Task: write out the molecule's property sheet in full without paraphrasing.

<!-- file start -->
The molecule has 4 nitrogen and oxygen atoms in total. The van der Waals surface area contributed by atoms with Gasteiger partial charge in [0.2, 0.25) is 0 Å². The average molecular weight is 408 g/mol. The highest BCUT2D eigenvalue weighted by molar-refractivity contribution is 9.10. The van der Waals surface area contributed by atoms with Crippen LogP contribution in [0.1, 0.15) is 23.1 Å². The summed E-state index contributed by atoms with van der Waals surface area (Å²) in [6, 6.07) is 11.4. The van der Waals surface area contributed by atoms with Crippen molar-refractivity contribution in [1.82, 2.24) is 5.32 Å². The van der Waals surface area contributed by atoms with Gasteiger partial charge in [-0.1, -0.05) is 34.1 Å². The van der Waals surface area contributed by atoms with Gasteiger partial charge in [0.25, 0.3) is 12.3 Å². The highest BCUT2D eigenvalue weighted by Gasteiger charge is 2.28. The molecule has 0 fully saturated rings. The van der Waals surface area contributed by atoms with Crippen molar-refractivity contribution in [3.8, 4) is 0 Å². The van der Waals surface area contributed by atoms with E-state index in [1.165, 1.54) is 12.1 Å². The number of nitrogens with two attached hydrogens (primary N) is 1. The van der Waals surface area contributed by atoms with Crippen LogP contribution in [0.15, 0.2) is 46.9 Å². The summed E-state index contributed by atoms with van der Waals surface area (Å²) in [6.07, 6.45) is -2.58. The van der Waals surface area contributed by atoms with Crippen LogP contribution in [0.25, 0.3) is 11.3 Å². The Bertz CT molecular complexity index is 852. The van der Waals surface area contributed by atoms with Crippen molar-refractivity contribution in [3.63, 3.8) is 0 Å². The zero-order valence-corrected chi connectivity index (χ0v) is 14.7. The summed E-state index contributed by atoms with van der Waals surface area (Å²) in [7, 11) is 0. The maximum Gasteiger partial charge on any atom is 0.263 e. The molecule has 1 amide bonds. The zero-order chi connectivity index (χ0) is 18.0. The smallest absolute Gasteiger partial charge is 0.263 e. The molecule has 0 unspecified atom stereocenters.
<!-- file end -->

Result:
The molecule has 4 nitrogen and oxygen atoms in total. The van der Waals surface area contributed by atoms with Gasteiger partial charge in [0.2, 0.25) is 0 Å². The average molecular weight is 408 g/mol. The highest BCUT2D eigenvalue weighted by molar-refractivity contribution is 9.10. The van der Waals surface area contributed by atoms with Crippen LogP contribution in [0.1, 0.15) is 23.1 Å². The summed E-state index contributed by atoms with van der Waals surface area (Å²) in [6, 6.07) is 11.4. The van der Waals surface area contributed by atoms with Crippen molar-refractivity contribution in [1.82, 2.24) is 5.32 Å². The van der Waals surface area contributed by atoms with Gasteiger partial charge in [-0.1, -0.05) is 34.1 Å². The van der Waals surface area contributed by atoms with Gasteiger partial charge in [0.25, 0.3) is 12.3 Å². The highest BCUT2D eigenvalue weighted by Gasteiger charge is 2.28. The molecule has 0 fully saturated rings. The van der Waals surface area contributed by atoms with Crippen molar-refractivity contribution in [3.8, 4) is 0 Å². The van der Waals surface area contributed by atoms with E-state index in [1.165, 1.54) is 12.1 Å². The number of nitrogens with two attached hydrogens (primary N) is 1. The van der Waals surface area contributed by atoms with Crippen LogP contribution in [0.15, 0.2) is 46.9 Å². The summed E-state index contributed by atoms with van der Waals surface area (Å²) in [6.07, 6.45) is -2.58. The van der Waals surface area contributed by atoms with Crippen LogP contribution in [0.25, 0.3) is 11.3 Å². The Bertz CT molecular complexity index is 852. The van der Waals surface area contributed by atoms with Crippen molar-refractivity contribution in [3.63, 3.8) is 0 Å². The zero-order valence-corrected chi connectivity index (χ0v) is 14.7. The summed E-state index contributed by atoms with van der Waals surface area (Å²) in [7, 11) is 0. The maximum Gasteiger partial charge on any atom is 0.263 e. The molecule has 1 amide bonds. The zero-order chi connectivity index (χ0) is 18.0. The smallest absolute Gasteiger partial charge is 0.263 e. The molecule has 0 unspecified atom stereocenters.